She was one of the first women in country music, becoming one of the first women to reach the top of the country music charts with her No. 1 1953 hit, "I Let the Stars Get In My Eyes". Along with Kitty Wells, she set the standard for later women in country music, such as Patsy Cline, Skeeter Davis, Loretta Lynn and Dolly Parton.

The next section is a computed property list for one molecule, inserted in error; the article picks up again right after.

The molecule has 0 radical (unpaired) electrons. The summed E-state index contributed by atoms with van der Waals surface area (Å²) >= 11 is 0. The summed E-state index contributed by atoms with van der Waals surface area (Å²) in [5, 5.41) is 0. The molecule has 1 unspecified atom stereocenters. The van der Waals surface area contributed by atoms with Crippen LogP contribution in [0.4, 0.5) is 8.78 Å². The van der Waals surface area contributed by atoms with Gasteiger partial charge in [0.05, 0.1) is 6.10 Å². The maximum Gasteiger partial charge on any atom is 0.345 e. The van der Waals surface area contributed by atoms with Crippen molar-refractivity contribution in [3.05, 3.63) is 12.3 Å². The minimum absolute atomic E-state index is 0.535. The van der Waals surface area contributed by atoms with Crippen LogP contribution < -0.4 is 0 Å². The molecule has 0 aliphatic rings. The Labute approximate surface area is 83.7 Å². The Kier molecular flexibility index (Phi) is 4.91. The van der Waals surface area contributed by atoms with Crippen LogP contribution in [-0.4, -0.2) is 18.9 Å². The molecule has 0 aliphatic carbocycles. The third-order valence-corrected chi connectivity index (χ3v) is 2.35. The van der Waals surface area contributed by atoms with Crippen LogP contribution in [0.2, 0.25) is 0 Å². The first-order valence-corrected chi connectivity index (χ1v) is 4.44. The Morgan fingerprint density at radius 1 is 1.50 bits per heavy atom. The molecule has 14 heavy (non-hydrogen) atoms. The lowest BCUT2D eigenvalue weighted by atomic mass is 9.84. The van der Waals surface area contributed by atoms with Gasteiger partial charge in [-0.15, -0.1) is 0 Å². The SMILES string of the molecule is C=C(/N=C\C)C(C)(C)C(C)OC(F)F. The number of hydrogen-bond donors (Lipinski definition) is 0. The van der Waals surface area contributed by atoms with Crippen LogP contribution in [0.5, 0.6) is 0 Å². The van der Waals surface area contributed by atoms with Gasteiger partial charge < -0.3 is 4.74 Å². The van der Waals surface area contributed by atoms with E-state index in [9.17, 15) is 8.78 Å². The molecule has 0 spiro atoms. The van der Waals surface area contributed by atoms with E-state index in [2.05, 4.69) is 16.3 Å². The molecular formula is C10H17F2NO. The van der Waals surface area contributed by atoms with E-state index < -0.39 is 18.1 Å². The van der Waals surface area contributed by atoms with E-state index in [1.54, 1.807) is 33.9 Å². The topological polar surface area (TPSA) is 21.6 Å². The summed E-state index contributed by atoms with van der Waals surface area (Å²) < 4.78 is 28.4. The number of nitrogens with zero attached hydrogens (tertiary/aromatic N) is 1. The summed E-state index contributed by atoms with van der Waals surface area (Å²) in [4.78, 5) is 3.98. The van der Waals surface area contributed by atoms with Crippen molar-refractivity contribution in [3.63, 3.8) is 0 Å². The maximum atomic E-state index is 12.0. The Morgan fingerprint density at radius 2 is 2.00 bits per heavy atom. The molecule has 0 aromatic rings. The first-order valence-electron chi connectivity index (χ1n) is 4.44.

Her musical career had plenty of life in it when she turned it all down in 1957, marrying country singer Carl Smith. She then retired to living on their horse farm south of Nashville, raising her children. She made a short-lived comeback in the late 1960s on the label Epic Records under the name Goldie Hill Smith. However, her songs and albums failed to make any major impact. Only one of the songs, "Lovable Fool", released in 1968, barely charted. Under Epic, she released two albums which failed gaining any success; Goldie Sings Again and Country Gentleman's Lady. She then returned to home life on their farm. In the 1970s, following her husband's retirement, Smith and Hill showed their horses professionally.